182. Mulvihill, E. R., and Palmiter, R. D., 1980, Relationship of nuclear progesterone receptors to induction of ovalbumin and conalbumin mRNA in chick oviduct, J. Biol. Chem. 255: 2085–2092.PubMedGoogle Scholar
  183. Mulvihill, E. R., LePennec, J. P., and Chambon, P., 1982, Chicken oviduct progesterone receptor: Location of specific regions of high-affinity binding in cloned DNA fragments of hormone-responsive genes, Cell 28: 621–632.Google Scholar
  184. Murphy, L. J., Murphy, L. C., and Friesen, H. G., 1987a, Estrogen induction of N-myc and c-myc proto-oncogene expression in the rat uterus, Endocrinology 120: 1882–1888.PubMedCrossRefGoogle Scholar
  185. Murphy, L. J., Murphy, L. C., and Friesen, H. C., 1987b, Estrogen induces insulin-like growth factor-1 expression in the rat uterus, Mol. Endocrinol. 1: 445–450.CrossRefGoogle Scholar
  186. Murray, M. K., Verhage, H. G., Buhi, W. C., and Jaffe, R. C., 1985, The detection and purification of a cat uterine secretory protein that is estrogen dependent ( CUPED ), Biol. Reprod. 32: 1219–1225.PubMedCrossRefGoogle Scholar
  187. Neulen, J., Beato, M., and Beier, H. M., 1982, Cytosol and nuclear progesterone-receptor concentrations in the rabbit endometrium during early pseudopregnancy under different treatments with estradiol and progesterone, Mol. Cell. Endocrinol. 25: 183–193.PubMedCrossRefGoogle Scholar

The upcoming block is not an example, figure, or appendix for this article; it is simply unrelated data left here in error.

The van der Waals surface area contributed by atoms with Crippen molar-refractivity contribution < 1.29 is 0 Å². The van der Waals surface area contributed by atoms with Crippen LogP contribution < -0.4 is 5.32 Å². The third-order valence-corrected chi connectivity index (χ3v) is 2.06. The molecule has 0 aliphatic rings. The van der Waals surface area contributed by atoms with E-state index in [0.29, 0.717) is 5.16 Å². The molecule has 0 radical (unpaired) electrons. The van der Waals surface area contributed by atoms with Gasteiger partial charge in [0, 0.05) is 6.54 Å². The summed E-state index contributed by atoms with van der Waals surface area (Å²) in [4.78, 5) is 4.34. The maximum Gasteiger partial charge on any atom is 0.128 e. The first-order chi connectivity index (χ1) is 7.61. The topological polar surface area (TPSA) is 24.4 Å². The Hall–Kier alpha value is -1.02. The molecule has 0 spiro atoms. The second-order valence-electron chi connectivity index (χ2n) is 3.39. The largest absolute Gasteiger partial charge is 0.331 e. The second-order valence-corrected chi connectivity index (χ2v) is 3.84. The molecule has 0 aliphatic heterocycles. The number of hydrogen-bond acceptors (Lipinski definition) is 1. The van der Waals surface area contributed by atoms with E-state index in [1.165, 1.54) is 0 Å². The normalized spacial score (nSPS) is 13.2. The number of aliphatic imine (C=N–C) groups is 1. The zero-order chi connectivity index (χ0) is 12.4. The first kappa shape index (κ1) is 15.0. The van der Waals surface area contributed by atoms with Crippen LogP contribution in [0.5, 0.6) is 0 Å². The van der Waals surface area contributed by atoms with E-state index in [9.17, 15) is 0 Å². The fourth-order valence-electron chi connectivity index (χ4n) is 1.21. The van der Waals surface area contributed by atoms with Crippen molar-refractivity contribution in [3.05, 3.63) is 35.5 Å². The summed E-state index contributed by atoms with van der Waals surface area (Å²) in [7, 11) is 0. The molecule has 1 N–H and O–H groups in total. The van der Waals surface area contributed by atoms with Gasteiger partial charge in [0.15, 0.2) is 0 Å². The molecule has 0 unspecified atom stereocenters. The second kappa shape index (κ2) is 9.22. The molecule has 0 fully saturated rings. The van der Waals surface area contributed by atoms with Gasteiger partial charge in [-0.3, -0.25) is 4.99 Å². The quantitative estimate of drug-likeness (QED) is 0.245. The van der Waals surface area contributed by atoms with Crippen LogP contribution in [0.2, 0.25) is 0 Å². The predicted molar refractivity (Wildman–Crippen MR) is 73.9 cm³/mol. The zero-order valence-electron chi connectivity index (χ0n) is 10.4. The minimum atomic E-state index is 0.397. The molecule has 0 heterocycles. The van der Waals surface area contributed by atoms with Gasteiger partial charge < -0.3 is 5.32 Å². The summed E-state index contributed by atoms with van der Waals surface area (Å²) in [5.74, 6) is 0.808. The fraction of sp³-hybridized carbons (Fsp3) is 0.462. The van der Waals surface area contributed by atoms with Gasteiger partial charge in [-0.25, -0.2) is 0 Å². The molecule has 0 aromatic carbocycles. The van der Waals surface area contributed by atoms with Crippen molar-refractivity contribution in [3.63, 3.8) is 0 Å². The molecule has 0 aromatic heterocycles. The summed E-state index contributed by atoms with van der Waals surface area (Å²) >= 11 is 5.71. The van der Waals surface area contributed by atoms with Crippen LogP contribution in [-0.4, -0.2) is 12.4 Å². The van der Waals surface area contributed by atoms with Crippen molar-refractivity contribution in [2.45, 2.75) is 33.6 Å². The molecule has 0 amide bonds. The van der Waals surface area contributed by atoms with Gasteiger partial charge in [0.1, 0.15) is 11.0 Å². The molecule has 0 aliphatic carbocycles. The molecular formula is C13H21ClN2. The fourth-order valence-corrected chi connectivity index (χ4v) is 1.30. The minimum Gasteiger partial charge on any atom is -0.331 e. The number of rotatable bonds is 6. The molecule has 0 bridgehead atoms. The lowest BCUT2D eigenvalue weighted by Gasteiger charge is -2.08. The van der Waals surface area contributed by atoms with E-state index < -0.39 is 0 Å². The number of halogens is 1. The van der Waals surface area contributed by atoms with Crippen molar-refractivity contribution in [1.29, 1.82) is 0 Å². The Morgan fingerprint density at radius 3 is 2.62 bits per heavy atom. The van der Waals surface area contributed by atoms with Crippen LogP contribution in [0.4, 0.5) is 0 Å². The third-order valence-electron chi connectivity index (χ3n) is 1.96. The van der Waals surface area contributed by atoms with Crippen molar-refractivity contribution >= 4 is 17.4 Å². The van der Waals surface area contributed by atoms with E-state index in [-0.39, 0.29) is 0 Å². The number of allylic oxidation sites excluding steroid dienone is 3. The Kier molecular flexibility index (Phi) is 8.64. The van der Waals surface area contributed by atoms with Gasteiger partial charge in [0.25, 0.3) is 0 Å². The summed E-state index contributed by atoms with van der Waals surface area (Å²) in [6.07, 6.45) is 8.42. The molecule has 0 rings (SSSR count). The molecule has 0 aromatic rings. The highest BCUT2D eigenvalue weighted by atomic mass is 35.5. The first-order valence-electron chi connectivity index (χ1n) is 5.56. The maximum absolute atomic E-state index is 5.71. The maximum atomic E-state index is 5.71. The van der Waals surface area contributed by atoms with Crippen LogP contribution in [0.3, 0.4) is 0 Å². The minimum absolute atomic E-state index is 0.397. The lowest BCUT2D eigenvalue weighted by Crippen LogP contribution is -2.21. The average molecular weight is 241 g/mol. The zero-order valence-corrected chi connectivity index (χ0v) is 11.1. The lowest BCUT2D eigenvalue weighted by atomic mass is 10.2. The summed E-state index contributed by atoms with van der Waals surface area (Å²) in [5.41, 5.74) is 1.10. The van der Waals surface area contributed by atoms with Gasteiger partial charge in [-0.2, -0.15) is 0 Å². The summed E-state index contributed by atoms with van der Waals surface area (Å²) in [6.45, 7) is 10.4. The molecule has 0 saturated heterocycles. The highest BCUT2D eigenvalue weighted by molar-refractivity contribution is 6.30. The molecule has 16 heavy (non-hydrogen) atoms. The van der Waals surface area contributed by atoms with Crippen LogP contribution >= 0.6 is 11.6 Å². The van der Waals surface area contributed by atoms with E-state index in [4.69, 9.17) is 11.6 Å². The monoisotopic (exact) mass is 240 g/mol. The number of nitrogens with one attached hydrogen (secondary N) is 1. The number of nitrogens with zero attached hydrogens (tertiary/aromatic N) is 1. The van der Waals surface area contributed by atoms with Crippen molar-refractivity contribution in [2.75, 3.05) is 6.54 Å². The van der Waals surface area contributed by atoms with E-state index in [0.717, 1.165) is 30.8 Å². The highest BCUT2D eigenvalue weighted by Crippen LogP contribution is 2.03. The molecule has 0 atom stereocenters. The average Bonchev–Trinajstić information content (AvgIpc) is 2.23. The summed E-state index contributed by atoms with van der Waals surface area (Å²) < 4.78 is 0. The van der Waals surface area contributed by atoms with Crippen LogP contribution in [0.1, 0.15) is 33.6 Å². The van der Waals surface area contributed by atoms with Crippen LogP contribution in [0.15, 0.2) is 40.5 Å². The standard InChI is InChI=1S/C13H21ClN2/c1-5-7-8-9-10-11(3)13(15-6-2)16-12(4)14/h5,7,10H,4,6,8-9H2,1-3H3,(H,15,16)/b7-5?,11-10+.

188. Nieder, G. L., Weitlauf, H. M., and Suda-Hartman, M., 1987, Synthesis and secretion of stage-specific proteins by peri-implantation mouse embryos, Biol. Reprod. 36: 687–699.Google Scholar
  189. Norman, A. W., and Litwack, G., 1987, Hormones, Academic Press, Orlando, FL.Google Scholar
  190. Notides, A. C., Lerner, N., and Hamilton, D. E., 1981, Positive cooperativity of the estrogen receptor, Proc. Natl. Acad. Sci. U. S. A. 78: 4926–4930.PubMedCrossRefGoogle Scholar
  191. Notides, A. C., Susson, S., and Callison, S., 1985, An allosteric regulatory mechanism for estrogen receptor activation, in: Molecular Mechanisms of Steroid Hormone Action ( V. K. Moudgil, ed.), Walter de Gruyter, New York, pp. 173–197.CrossRefGoogle Scholar
  192. Noyes, R. W., Hertig, A. T., and Rock, J., 1950, Dating the endometrial biopsy, Fertil. Steril. 1: 3–25.Google Scholar
  193. O’Farrell, P. H., 1975, High resolution two-dimensional electrophoresis of proteins, J. Biol. Chem. 250: 4007–4021.PubMedGoogle Scholar